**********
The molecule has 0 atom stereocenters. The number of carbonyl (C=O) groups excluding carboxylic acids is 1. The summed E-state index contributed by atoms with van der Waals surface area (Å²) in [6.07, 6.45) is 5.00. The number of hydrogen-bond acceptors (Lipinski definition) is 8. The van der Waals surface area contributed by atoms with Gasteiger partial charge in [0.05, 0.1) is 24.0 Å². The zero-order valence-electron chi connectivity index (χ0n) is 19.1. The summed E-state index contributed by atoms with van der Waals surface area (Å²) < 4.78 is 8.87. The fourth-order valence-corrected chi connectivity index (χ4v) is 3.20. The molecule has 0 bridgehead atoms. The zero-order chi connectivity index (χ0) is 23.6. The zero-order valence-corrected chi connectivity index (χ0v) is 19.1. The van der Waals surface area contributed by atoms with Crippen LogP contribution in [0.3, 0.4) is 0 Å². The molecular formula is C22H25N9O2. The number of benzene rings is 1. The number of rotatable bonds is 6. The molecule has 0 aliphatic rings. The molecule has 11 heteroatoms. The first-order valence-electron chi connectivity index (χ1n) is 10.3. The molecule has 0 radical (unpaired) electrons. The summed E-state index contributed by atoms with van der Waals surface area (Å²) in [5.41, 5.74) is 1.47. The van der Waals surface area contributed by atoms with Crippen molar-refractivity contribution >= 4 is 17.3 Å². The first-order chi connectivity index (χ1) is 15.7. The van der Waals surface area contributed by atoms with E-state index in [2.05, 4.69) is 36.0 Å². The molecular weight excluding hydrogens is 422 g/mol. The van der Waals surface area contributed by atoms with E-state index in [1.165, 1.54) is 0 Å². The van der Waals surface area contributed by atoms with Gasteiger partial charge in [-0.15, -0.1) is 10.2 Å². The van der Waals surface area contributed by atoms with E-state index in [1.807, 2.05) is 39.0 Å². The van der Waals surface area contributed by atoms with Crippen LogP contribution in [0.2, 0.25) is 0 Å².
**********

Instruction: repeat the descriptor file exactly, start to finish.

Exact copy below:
The molecule has 0 atom stereocenters. The number of carbonyl (C=O) groups excluding carboxylic acids is 1. The summed E-state index contributed by atoms with van der Waals surface area (Å²) in [6.07, 6.45) is 5.00. The number of hydrogen-bond acceptors (Lipinski definition) is 8. The van der Waals surface area contributed by atoms with Gasteiger partial charge in [0.05, 0.1) is 24.0 Å². The zero-order valence-electron chi connectivity index (χ0n) is 19.1. The summed E-state index contributed by atoms with van der Waals surface area (Å²) < 4.78 is 8.87. The fourth-order valence-corrected chi connectivity index (χ4v) is 3.20. The molecule has 0 bridgehead atoms. The zero-order chi connectivity index (χ0) is 23.6. The zero-order valence-corrected chi connectivity index (χ0v) is 19.1. The van der Waals surface area contributed by atoms with Crippen LogP contribution in [0.3, 0.4) is 0 Å². The molecular formula is C22H25N9O2. The number of benzene rings is 1. The number of rotatable bonds is 6. The molecule has 0 aliphatic rings. The molecule has 11 heteroatoms. The first-order valence-electron chi connectivity index (χ1n) is 10.3. The molecule has 0 radical (unpaired) electrons. The summed E-state index contributed by atoms with van der Waals surface area (Å²) in [5.41, 5.74) is 1.47. The van der Waals surface area contributed by atoms with Crippen molar-refractivity contribution >= 4 is 17.3 Å². The first-order chi connectivity index (χ1) is 15.7. The van der Waals surface area contributed by atoms with E-state index in [2.05, 4.69) is 36.0 Å². The molecular weight excluding hydrogens is 422 g/mol. The van der Waals surface area contributed by atoms with E-state index in [1.165, 1.54) is 0 Å². The van der Waals surface area contributed by atoms with Gasteiger partial charge in [-0.15, -0.1) is 10.2 Å². The van der Waals surface area contributed by atoms with E-state index in [1.807, 2.05) is 39.0 Å². The van der Waals surface area contributed by atoms with Crippen LogP contribution in [0.2, 0.25) is 0 Å².